The Dolomites are utterly fantastic for road cycling. They are revered as one of the great areas in the alps with numerous mountain passes in the vicinity of Val Pettorina featured in the Giro D’Italia and the Maratona dles Dolomites. The nearest mountain pass of Passo Fedaia (10km) is an excellent challenge for those looking for a physical trial, with the reward of awesome views of Marmolada, Civetta and Lago di Fedaia from the top. The nearby Passo Giau (18km away) has frequently made an appearance in the ‘Giro’ in past years and is rated by Road Cycling Uk as one of the 5 ‘must ride’ climbs in Italy with huge panoramic views of the Dolomites from the summit. In 2014 stage 18 included the picturesque San Pellegrino Pass (18km away). And the Sellaronda offers a fantastic route with 4 mountain passes which can be completed in a day in either a clockwise or counter- clockwise direction. Other stunning passes that connect the Agordino Valley with the surrounding valleys include Passo Campolongo, Passo Pordoi, Passo Falzarego, Passo Staulanza and Passo Rolle, amongst many others. For great ideas, check out these Road Cycling Itineraries!

What to expect from road rides in the Dolomites

Hills, hills and more hills! Quite obviously the ascents and descents are long here and can feature riding up to 15% on many passes. As a result you need to have the legs and the lungs to match – the more prepared you are, the more enjoyable you will find it. That said, there are some easier rides, especially if you are happy doing “linear” routes rather than circuits.
The roads are variable in their smoothness – some areas, especially around the Sellaronda are very well maintained, whereas others are decidedly rough and ready. But the most outstanding aspect of riding in these mountains are the views! It is rare to find road cycling routes with such amazing sights to take your mind off the lactates building in your legs.

When to come

The road riding season is relatively long, with either end depending on how prepared you are for the cold at the summit of the passes. The main season lasts from mid May through to mid October, prime seasons being June and September for the simple reasons that:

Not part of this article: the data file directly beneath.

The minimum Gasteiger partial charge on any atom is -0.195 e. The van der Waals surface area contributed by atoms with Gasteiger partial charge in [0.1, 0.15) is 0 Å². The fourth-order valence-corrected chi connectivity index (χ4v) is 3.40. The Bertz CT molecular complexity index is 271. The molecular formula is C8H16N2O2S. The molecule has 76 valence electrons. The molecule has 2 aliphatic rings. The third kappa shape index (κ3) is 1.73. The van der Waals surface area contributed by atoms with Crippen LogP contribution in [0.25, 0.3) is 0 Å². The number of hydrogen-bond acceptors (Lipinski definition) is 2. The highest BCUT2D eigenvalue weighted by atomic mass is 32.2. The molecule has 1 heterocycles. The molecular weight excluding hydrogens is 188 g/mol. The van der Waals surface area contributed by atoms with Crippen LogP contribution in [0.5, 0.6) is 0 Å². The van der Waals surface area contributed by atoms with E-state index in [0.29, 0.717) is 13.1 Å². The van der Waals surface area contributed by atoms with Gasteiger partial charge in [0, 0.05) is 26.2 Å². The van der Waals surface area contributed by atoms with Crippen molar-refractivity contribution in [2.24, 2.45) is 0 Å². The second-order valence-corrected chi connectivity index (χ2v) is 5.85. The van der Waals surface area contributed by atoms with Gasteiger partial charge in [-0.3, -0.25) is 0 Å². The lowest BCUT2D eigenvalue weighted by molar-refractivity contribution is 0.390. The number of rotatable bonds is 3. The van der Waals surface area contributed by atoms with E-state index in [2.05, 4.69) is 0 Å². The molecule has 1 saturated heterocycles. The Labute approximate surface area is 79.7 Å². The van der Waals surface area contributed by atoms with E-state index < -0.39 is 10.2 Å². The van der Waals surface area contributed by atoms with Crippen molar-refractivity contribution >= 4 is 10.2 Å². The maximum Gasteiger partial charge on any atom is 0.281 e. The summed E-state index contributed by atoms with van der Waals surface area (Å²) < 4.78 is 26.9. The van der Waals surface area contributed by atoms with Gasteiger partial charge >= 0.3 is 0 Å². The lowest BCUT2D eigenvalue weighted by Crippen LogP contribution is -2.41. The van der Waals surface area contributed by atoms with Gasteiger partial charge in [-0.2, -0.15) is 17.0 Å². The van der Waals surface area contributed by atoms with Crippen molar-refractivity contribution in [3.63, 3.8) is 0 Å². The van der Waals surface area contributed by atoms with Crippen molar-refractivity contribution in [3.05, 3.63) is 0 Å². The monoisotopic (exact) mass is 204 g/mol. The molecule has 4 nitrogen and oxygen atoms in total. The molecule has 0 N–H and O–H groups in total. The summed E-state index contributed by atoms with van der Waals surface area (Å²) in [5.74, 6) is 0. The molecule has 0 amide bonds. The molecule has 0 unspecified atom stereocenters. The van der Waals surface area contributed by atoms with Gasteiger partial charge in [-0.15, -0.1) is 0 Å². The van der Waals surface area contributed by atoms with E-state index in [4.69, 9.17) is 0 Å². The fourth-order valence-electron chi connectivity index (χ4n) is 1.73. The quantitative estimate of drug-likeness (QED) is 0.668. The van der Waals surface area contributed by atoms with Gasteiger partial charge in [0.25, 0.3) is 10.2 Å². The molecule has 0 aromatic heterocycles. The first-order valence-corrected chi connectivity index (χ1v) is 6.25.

• The roads are less busy with cars and buses
  • The weather is better than in July and August with cooler temperatures
  • There is less rain, and afternoon storms
  • Because the weather is more stable, the views are better!


This is so personal it’s almost futile to try to specify but here are a few tips:

  • A light bike is best for sure – as light as you can afford so that you are dragging less weight uphill.
  • Reasonably wide tyres with some tread. We would say 28-30mm wide tyres are best as it allos for slightly lower tyre pressure and as a result more comfort, with in addition a smaller likelihood of puntures. They also promote better surface contact for those sharp hairpins, and having a light tread pattern means you will feel more secure if there is a rain shower.
  • Disc brakes – especially for those who are nervous of the long downhills. Disc brakes whilst eschewed by many pro riders make a huge amount of sense for the keen amateur. They allow consistent braking even when wet, have greater modulation for control and will not overheat your rims preventing a blowout.
  • Swap your cassette and/or chain rings – unless you are a pro, you simpply will not be able to push hard enough to need a 52 tooth chainring and a weeny cassette. Put on a touring cassette with 32-36 teeth and drop 4-6 teeth off each of your rings. It’s most likely not a race so it doesn’t matter and you will have a much more enjoyable riding experience. You could even consider a gravel drivetrain like Shimano GRX.
  • Water and hydration drinks – it goes without saying need as mucha s you can get, especially during the hotter months of July and August. Put on as many cages as you can and make sure you top off your bideons before long climbs.
  • Consider a clutch derailleur – the roads here are anything but smooth and your chain will bounce like crazy on descents. A clutch derailleur can help prevent dropping your chain. The downside is it creates greater drivechain friction requiring a little more effort on the climbs; if that concerns you, you can always disengage it for the climbs.
  • Make sure you think about your clothing system well – aim for versatility as the difference in temperatures can be huge from the bottom of a pass to the top, if it rains, if the sun goes behind clouds etc.

Renting bikes

Renting bikes in Val Pettorina is not the easiet thing to achieve as you have to travel out of the valley. Here are some options:

How fit do I need to be?

Obviously the fitter the better. But in broad terms you need to be able to consistently do rides of around 50km and 500mH climbing before you start to think about some of the passes here. Spinning classes if correctly planned can be enormously beneficial, raising your lactate threshold being key.

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